Notes on Scary Stuff in Romans 9 (Re-blog)

This article is written by Mark Horne, and is re-blogged from Theopolis.


What shall we say then? Is there injustice on God’s part? By no means! For he says to Moses, “I will have mercy on whom I have mercy, and I will have compassion on whom I have compassion.” So then it depends not on human will or exertion, but on God, who has mercy. For the Scripture says to Pharaoh, “For this very purpose I have raised you up, that I might show my power in you, and that my name might be proclaimed in all the earth.” So then he has mercy on whomever he wills, and he hardens whomever he wills.

You will say to me then, “Why does he still find fault? For who can resist his will?” But who are you, O man, to answer back to God? Will what is molded say to its molder, “Why have you made me like this?” Has the potter no right over the clay, to make out of the same lump one vessel for honorable use and another for dishonorable use? What if God, desiring to show his wrath and to make known his power, has endured with much patience vessels of wrath prepared for destruction, in order to make known the riches of his glory for vessels of mercy, which he has prepared beforehand for glory— even us whom he has called, not from the Jews only but also from the Gentiles? As indeed he says in Hosea… (Romans 9).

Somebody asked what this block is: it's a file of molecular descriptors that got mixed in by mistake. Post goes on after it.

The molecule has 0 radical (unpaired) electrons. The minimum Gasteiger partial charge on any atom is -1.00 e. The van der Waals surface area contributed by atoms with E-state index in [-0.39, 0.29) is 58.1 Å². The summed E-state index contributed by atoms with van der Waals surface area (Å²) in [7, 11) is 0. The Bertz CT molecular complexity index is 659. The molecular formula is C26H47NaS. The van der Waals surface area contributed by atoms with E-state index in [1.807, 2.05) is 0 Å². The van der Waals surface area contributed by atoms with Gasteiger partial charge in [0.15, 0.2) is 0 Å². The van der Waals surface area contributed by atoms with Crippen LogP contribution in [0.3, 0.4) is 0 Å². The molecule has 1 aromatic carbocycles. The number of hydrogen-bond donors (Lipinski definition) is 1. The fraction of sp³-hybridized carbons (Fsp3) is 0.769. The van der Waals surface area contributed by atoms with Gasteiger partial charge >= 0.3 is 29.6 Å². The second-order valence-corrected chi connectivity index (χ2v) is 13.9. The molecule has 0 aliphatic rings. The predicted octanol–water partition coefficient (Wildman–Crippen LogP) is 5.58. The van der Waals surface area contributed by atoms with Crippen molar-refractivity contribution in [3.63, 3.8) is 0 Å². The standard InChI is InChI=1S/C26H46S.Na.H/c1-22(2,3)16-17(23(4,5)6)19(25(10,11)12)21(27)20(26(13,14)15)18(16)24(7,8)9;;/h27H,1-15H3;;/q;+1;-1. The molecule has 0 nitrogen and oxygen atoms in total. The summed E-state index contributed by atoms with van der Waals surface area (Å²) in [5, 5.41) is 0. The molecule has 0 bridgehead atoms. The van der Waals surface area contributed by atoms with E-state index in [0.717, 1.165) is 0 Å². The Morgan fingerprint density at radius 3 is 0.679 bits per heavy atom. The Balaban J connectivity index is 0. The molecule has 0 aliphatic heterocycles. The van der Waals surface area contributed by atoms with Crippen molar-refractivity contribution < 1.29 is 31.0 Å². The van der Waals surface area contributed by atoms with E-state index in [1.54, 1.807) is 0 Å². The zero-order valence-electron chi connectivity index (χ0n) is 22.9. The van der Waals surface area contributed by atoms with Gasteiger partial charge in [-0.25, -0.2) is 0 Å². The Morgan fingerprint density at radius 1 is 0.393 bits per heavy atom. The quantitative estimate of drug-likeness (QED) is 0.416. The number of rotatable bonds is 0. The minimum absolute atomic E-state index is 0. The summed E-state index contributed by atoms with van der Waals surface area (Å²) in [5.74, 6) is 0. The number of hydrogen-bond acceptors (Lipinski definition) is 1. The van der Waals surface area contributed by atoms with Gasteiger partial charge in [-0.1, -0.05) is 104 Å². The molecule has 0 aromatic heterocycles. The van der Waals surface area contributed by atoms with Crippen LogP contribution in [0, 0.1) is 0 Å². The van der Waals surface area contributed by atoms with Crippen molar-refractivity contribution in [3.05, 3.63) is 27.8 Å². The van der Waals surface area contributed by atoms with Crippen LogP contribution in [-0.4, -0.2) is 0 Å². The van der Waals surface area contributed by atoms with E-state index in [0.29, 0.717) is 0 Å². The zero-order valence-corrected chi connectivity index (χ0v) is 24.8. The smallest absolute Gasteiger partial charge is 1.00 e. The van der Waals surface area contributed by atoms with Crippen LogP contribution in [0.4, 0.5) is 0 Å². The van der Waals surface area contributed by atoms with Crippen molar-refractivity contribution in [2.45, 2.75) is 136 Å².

Ultimately, there is great mystery and terror in contemplating the infinity and power of God. The fact that he knows and plans all things, the fact that he “works all things according to the counsel of his will,” cannot be escaped. Trying to solve the problems this seems to bring by making the ultimate plan to be what falls together from the conglomeration of human choices simply transfers mystery and terror from God to “reality,” “the universe,” or some other title for the metaphysical casino that results when we make ultimate reality impersonal rather than personal…

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